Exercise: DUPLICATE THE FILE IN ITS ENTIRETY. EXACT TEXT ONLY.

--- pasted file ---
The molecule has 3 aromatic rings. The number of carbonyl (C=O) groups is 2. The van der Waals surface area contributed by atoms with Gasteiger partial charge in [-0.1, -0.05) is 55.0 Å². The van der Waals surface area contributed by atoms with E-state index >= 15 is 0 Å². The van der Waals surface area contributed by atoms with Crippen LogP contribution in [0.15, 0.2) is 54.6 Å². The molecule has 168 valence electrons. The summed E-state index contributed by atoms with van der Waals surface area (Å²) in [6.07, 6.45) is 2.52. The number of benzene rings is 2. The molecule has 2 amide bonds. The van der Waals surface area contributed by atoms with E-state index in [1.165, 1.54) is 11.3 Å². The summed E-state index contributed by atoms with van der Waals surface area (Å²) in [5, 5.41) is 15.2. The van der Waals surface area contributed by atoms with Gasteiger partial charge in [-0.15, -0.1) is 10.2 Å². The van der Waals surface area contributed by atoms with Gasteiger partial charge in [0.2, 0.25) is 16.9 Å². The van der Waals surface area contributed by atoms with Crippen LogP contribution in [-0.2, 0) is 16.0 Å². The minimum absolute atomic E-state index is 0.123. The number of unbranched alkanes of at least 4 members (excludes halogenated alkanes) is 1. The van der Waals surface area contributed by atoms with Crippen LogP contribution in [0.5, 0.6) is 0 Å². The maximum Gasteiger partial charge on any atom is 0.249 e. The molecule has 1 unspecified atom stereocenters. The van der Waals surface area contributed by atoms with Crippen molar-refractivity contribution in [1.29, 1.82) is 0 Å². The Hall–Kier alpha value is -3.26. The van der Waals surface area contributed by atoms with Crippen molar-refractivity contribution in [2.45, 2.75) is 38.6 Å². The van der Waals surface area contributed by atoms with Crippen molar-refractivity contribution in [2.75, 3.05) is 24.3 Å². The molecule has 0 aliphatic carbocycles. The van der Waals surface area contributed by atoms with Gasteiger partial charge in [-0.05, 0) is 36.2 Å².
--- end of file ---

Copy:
The molecule has 3 aromatic rings. The number of carbonyl (C=O) groups is 2. The van der Waals surface area contributed by atoms with Gasteiger partial charge in [-0.1, -0.05) is 55.0 Å². The van der Waals surface area contributed by atoms with E-state index >= 15 is 0 Å². The van der Waals surface area contributed by atoms with Crippen LogP contribution in [0.15, 0.2) is 54.6 Å². The molecule has 168 valence electrons. The summed E-state index contributed by atoms with van der Waals surface area (Å²) in [6.07, 6.45) is 2.52. The number of benzene rings is 2. The molecule has 2 amide bonds. The van der Waals surface area contributed by atoms with E-state index in [1.165, 1.54) is 11.3 Å². The summed E-state index contributed by atoms with van der Waals surface area (Å²) in [5, 5.41) is 15.2. The van der Waals surface area contributed by atoms with Gasteiger partial charge in [-0.15, -0.1) is 10.2 Å². The van der Waals surface area contributed by atoms with Gasteiger partial charge in [0.2, 0.25) is 16.9 Å². The van der Waals surface area contributed by atoms with Crippen LogP contribution in [-0.2, 0) is 16.0 Å². The minimum absolute atomic E-state index is 0.123. The number of unbranched alkanes of at least 4 members (excludes halogenated alkanes) is 1. The van der Waals surface area contributed by atoms with Crippen LogP contribution in [0.5, 0.6) is 0 Å². The maximum Gasteiger partial charge on any atom is 0.249 e. The molecule has 1 unspecified atom stereocenters. The van der Waals surface area contributed by atoms with Crippen molar-refractivity contribution in [1.29, 1.82) is 0 Å². The Hall–Kier alpha value is -3.26. The van der Waals surface area contributed by atoms with Crippen molar-refractivity contribution in [2.45, 2.75) is 38.6 Å². The van der Waals surface area contributed by atoms with Crippen molar-refractivity contribution in [2.75, 3.05) is 24.3 Å². The molecule has 0 aliphatic carbocycles. The van der Waals surface area contributed by atoms with Gasteiger partial charge in [-0.05, 0) is 36.2 Å².